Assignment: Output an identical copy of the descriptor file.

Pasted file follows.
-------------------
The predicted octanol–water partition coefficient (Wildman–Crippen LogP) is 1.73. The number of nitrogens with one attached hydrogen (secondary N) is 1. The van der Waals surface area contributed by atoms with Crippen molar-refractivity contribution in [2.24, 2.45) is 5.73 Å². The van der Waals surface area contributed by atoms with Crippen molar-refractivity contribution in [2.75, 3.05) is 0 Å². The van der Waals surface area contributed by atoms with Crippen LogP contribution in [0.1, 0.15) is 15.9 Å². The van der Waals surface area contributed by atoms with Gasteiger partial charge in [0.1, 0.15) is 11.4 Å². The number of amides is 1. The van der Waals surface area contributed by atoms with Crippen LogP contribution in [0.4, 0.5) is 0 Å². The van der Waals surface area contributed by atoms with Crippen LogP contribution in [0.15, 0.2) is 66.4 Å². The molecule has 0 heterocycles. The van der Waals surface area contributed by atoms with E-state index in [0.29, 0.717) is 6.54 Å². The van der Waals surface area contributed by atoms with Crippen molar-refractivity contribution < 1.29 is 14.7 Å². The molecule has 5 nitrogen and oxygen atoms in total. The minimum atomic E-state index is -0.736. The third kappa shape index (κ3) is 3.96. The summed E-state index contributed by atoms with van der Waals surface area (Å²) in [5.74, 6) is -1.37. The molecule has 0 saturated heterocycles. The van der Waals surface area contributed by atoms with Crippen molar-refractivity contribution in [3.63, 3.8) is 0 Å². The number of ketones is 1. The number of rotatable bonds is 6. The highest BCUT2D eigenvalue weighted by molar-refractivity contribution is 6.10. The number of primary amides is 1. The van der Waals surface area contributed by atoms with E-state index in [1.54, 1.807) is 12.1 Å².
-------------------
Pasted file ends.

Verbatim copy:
The predicted octanol–water partition coefficient (Wildman–Crippen LogP) is 1.73. The number of nitrogens with one attached hydrogen (secondary N) is 1. The van der Waals surface area contributed by atoms with Crippen molar-refractivity contribution in [2.24, 2.45) is 5.73 Å². The van der Waals surface area contributed by atoms with Crippen molar-refractivity contribution in [2.75, 3.05) is 0 Å². The van der Waals surface area contributed by atoms with Crippen LogP contribution in [0.1, 0.15) is 15.9 Å². The van der Waals surface area contributed by atoms with Gasteiger partial charge in [0.1, 0.15) is 11.4 Å². The number of amides is 1. The van der Waals surface area contributed by atoms with Crippen LogP contribution in [0.4, 0.5) is 0 Å². The van der Waals surface area contributed by atoms with Crippen LogP contribution in [0.15, 0.2) is 66.4 Å². The molecule has 0 heterocycles. The van der Waals surface area contributed by atoms with E-state index in [0.29, 0.717) is 6.54 Å². The van der Waals surface area contributed by atoms with Crippen molar-refractivity contribution < 1.29 is 14.7 Å². The molecule has 5 nitrogen and oxygen atoms in total. The minimum atomic E-state index is -0.736. The third kappa shape index (κ3) is 3.96. The summed E-state index contributed by atoms with van der Waals surface area (Å²) in [5.74, 6) is -1.37. The molecule has 0 saturated heterocycles. The van der Waals surface area contributed by atoms with Crippen molar-refractivity contribution in [3.63, 3.8) is 0 Å². The number of ketones is 1. The number of rotatable bonds is 6. The highest BCUT2D eigenvalue weighted by molar-refractivity contribution is 6.10. The number of primary amides is 1. The van der Waals surface area contributed by atoms with E-state index in [1.54, 1.807) is 12.1 Å².